21 ways to reduce your electricity bill in retirement

Save money on your energy costs with these great tips

Once you’ve retired, you’ll no doubt be looking for ways to reduce your living costs. And one of the biggest areas of expenditure these days is your electricity charges.

There are many little things you can do every day that can add up to big savings on your power costs. Let’s look at the five main areas where you can start saving money today:

  • Your energy provider
  • Heating and cooling
  • Lighting
  • Hot water
  • Electrical appliances
  • Solar panels

Save money with your energy provider

1) Ask your electricity provider for a better deal

You won’t know if you don’t ask! You may be able to save money by paying on time, using off-peak electricity, or switching tariffs. If you’re not confident, ask a friend or family member to make an enquiry on your behalf. 

2) Compare different energy providers

You’ve probably heard of the “lazy tax” which providers apply to loyal customers who set and forget their plans. To avoid this, try visiting online comparison sites such as Compare the Market or iSelect to see if you can get a better deal from another provider.

Remember, you don’t have to switch right away. You can just gather the information and decide later.

3) Check whether you’re eligible for rebates or assistance

Find out about any rebates or assistance that may be available from your State and Federal Government.


Save energy with your heating and cooling

Did you know that around 40% of your home energy use goes into heating and cooling?

4) Keep an even keel with your air con

Here’s something to bear in mind: for every degree you increase your heating or cooling, your energy use increases by between 5% and 10%.

For the most efficient heating and cooling, set your air con to 21°C all year round. That’s a comfortable temperature for your home, no matter what the weather’s doing outside.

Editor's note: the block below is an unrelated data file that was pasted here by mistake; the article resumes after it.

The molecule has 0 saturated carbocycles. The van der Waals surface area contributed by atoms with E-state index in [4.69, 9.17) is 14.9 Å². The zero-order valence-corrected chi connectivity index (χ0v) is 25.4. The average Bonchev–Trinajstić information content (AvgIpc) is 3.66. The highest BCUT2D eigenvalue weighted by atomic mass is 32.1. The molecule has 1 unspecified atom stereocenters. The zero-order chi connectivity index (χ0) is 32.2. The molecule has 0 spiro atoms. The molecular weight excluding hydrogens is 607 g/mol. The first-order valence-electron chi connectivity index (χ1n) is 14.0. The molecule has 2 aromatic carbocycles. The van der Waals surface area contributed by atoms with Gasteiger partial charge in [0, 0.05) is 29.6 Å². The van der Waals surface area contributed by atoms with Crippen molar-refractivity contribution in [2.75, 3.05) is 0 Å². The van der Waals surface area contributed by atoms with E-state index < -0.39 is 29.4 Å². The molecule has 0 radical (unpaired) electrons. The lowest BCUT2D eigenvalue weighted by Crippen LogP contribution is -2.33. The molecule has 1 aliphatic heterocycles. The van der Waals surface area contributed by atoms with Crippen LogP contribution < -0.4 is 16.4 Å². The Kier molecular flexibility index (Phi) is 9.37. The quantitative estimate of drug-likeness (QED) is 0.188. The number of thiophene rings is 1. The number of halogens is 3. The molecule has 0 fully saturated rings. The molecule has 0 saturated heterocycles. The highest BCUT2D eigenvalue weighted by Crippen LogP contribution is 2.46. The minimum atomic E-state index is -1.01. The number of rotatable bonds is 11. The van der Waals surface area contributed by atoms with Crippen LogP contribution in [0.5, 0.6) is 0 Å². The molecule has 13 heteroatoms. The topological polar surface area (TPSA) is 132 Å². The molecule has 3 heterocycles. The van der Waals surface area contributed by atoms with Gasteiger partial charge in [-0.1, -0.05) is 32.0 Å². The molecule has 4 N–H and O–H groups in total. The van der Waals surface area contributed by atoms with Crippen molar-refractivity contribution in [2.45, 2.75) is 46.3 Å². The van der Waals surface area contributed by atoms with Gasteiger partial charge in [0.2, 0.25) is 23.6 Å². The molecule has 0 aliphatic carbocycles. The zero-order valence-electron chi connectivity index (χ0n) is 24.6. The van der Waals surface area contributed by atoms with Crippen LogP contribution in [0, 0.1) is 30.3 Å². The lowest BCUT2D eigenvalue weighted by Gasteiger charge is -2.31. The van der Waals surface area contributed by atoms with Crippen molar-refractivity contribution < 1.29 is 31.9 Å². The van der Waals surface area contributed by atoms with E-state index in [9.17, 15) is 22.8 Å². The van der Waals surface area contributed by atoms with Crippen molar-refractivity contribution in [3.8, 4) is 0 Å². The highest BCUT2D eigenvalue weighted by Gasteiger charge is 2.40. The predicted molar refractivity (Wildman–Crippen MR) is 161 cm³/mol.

5) Make sure your home is draught-proof

You can cut your energy bill by up to 25% by making sure air isn’t either escaping out, or creeping in. Use a ‘door sausage’ to seal the gap under doors, and make sure your windows, skylights, skirting boards and cornices are fully sealed.

6) Keep the windows covered

If you’re spending money to heat or cool your home, you don’t want that precious conditioned air to escape through your windows. Ensure you have the proper curtains or blinds to prevent heat entering or leaving (depending on the season). You could even consider the option of double glazing.

7) Fresh is best – and it’s free

Remember the days when you used to open the windows if it was hot and pull on a jacket when it cooled down? You’ll certainly save money on your electricity bill if you wait until you absolutely need it to turn on that fan or air conditioner. Fresh air is also better for your health and won’t dry your skin as much. Fitting adjustable locking windows is a great idea.

House 161 KGE ALB Exterior_web-1

8) Turn on the fans, not the air conditioner

Cost-wise your fan is about two cents an hour to run. That’s a lot less than your air con!

On a warm day you may only want a little breeze to feel comfortable. If you’ve opened up the windows, your fans will help circulate the breeze and can drop the temperature by up to 3°C.

9) Use your fans effectively in winter

Modern ceiling fans have both winter and summer settings. On the summer setting, the blades push the hot air upwards and cool air down, while in winter the warm air can be circulated downwards. Make sure you ask someone to check the settings for you. Don’t go climbing up to the fan yourself!

How to save energy with your lighting

Your lighting accounts for between 8% and 15% of your energy bill.

10) Make the most of nature’s lighting